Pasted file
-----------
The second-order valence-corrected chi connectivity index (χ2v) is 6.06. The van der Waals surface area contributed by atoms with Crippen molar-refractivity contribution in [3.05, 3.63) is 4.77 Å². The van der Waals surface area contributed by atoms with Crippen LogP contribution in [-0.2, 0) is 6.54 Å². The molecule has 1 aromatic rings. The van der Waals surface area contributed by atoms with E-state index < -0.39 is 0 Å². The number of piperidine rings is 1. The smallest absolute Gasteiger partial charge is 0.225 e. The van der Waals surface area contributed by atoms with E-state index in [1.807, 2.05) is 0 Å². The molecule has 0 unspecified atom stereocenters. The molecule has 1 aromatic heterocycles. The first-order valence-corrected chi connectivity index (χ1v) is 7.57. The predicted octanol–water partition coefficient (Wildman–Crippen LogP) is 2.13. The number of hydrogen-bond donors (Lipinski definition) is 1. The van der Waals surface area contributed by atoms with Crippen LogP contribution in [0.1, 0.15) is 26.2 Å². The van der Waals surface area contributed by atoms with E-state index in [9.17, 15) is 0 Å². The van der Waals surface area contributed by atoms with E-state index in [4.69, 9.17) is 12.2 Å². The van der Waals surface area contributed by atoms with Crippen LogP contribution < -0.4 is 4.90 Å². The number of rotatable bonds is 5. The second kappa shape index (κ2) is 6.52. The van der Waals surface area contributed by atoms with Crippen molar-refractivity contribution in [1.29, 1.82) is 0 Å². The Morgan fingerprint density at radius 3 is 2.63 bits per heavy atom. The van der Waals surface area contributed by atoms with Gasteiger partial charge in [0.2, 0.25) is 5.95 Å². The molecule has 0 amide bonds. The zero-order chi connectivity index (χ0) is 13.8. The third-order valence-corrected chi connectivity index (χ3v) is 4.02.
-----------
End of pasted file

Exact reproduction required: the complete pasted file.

The second-order valence-corrected chi connectivity index (χ2v) is 6.06. The van der Waals surface area contributed by atoms with Crippen molar-refractivity contribution in [3.05, 3.63) is 4.77 Å². The van der Waals surface area contributed by atoms with Crippen LogP contribution in [-0.2, 0) is 6.54 Å². The molecule has 1 aromatic rings. The van der Waals surface area contributed by atoms with E-state index < -0.39 is 0 Å². The number of piperidine rings is 1. The smallest absolute Gasteiger partial charge is 0.225 e. The van der Waals surface area contributed by atoms with E-state index in [1.807, 2.05) is 0 Å². The molecule has 0 unspecified atom stereocenters. The molecule has 1 aromatic heterocycles. The first-order valence-corrected chi connectivity index (χ1v) is 7.57. The predicted octanol–water partition coefficient (Wildman–Crippen LogP) is 2.13. The number of hydrogen-bond donors (Lipinski definition) is 1. The van der Waals surface area contributed by atoms with Crippen LogP contribution in [0.1, 0.15) is 26.2 Å². The van der Waals surface area contributed by atoms with E-state index in [9.17, 15) is 0 Å². The van der Waals surface area contributed by atoms with E-state index in [4.69, 9.17) is 12.2 Å². The van der Waals surface area contributed by atoms with Crippen LogP contribution < -0.4 is 4.90 Å². The number of rotatable bonds is 5. The second kappa shape index (κ2) is 6.52. The van der Waals surface area contributed by atoms with Crippen molar-refractivity contribution in [1.29, 1.82) is 0 Å². The Morgan fingerprint density at radius 3 is 2.63 bits per heavy atom. The van der Waals surface area contributed by atoms with Gasteiger partial charge in [0.2, 0.25) is 5.95 Å². The molecule has 0 amide bonds. The zero-order chi connectivity index (χ0) is 13.8. The third-order valence-corrected chi connectivity index (χ3v) is 4.02.